Moving into your third chapter in life brings a lot of opportunity for self-exploration and moving in new directions. How do you choose to navigate through the transition? How might this transition help you show up in full expression of a new part of yourself?
When and How Does it Begin?
We often talk about retirement starting on the date we leave our career or business. It really is more of a process than a date. There are different phases of the process that people commonly experience. There's no absolute best formula for how to make the transition. Each person will have their own path and many simply intuit their way through it.
If you're curious about what's ahead or feel like something you've moved through it and something is a bit unsettled, let's look at five stages of this transition. You may not experience all five, and you may do more than one at once. These can go in random order, sometimes because life happens along the way and you have new circumstances to work through. You may find cycles you repeat within these stages, maybe multiple times. Think about where you find yourself or have found yourself in these stages:
#1. The Exit Strategy
The move toward retirement starts a lot earlier than your departure date, unless your retirement came through no choice of your own. If you have poured your life and identity into your career, you may especially find this stage more extensive. The anticipatory process may include:
Many folks can hardly wait for their official retirement date. Others have some trepidation or don't have a picture for what's going to happen next.
#2. Retirement Day and The Honeymoon
There may be lots of fanfare and good-byes. You may quietly just walk away one day. Or your job may simply end, possibly sooner than or not in the way you expected or wanted. (I will talk about the unique process in the case of unplanned retirement in another blog.)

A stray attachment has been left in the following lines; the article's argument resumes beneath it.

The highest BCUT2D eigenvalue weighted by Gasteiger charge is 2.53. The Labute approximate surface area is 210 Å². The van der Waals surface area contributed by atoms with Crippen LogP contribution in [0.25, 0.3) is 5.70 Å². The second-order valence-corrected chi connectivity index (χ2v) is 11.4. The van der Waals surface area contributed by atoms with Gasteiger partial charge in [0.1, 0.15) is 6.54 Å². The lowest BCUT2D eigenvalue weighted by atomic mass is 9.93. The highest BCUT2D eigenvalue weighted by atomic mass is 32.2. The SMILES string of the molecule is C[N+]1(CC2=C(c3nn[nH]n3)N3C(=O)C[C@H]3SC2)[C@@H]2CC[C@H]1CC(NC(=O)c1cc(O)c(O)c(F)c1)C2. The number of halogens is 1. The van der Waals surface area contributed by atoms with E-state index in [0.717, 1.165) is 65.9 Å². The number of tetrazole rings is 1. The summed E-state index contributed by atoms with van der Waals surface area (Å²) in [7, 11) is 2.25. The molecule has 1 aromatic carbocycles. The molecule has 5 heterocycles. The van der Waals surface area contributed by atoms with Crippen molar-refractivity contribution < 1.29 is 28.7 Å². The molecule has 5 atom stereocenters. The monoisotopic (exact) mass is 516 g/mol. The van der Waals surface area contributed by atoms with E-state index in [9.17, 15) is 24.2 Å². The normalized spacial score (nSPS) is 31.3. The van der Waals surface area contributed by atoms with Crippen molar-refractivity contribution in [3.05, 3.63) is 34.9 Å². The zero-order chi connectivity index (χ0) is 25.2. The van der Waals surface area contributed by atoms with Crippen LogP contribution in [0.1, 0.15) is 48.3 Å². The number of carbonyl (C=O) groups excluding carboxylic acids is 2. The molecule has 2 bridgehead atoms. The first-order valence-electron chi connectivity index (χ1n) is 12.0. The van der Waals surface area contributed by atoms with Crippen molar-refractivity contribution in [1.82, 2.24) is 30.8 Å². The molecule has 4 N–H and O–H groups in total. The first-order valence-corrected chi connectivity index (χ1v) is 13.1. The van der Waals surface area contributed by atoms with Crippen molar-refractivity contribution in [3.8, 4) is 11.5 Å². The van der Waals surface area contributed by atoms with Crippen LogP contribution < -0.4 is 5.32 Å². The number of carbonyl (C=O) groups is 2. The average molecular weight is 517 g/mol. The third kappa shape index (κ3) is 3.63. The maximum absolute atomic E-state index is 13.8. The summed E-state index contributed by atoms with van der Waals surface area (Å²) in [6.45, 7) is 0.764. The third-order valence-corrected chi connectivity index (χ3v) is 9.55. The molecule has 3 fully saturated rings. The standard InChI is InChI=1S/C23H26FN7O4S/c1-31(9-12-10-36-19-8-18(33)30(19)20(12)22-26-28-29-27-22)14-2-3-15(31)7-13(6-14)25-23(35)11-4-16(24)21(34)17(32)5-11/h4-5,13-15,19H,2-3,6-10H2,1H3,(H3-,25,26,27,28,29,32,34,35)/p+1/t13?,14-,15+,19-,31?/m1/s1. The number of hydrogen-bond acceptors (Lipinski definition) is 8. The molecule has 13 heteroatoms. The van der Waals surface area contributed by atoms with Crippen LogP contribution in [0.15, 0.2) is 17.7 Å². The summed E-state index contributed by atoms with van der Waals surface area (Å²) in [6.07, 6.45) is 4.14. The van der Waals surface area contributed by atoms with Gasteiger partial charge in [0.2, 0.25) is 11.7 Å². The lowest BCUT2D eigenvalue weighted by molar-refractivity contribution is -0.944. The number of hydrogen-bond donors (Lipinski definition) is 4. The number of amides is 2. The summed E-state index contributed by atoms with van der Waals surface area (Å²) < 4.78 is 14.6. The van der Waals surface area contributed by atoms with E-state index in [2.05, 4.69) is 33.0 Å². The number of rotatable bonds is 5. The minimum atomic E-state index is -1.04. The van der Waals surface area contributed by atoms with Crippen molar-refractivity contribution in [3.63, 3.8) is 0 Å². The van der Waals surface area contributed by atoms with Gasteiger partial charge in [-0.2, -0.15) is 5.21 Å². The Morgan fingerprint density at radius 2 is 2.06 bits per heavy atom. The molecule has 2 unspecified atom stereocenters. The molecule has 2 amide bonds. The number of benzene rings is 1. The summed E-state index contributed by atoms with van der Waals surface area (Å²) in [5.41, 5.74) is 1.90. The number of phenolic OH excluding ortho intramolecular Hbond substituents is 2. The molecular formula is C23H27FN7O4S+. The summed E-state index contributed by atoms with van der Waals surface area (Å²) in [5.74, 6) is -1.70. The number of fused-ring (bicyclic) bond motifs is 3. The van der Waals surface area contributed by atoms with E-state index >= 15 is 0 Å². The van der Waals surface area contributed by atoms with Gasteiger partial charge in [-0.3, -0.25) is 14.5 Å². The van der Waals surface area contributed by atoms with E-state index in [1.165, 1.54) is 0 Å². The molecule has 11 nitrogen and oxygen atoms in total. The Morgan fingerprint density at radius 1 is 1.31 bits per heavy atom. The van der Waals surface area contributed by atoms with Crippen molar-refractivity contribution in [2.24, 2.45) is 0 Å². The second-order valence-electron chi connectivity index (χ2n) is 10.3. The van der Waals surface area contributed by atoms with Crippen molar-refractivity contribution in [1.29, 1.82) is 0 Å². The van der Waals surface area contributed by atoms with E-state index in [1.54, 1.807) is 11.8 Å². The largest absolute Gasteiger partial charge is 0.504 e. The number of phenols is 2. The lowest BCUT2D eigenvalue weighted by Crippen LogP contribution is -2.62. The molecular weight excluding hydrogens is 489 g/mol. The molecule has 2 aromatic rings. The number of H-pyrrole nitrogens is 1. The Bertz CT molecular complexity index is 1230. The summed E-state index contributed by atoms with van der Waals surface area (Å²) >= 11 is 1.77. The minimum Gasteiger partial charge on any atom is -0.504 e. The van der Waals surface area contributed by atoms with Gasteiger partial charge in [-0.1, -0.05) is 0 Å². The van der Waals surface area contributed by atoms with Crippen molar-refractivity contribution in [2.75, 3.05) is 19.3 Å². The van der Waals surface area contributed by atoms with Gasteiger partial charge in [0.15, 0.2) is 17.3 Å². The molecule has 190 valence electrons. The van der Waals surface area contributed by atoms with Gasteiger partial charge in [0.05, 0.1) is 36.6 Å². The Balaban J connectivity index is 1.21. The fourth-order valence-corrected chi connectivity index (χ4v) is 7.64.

The next day you begin to take a rest and celebrate all the things you don’t have to do any more: commuting, getting up early, packed schedules, and possibly shaving for some folks like David Letterman. You get to do all the things you’ve been waiting to do—travel, golf, bike, spend time with family, hobbies, cleaning out closets that have been neglected. Ah, this is the life!
For some folks, life feels great for many years to come. Others wake up one day, a few months or a couple of years into retirement with a vague restlessness or a yearning and realize there has to be more to life, which ushers in the next stage (or increases the urgency).
#3. The Quest and Vision
For some, this stage is almost panic-filled, and for others it is a slow musing that goes on a little each day.
You may find some of these questions circling: What will I do that gets me out of bed in the morning and gives me purpose to my day? What am I not doing now that I used to love doing? Who am I now that I'm not a (insert your professional identity). What do I feel called to contribute to the world? What size do I want that to be? Where can I learn something new? What is waiting for expression in me? What social needs do I need to fill? Is it at home or out in the world? How does it add balance and meaning to my life?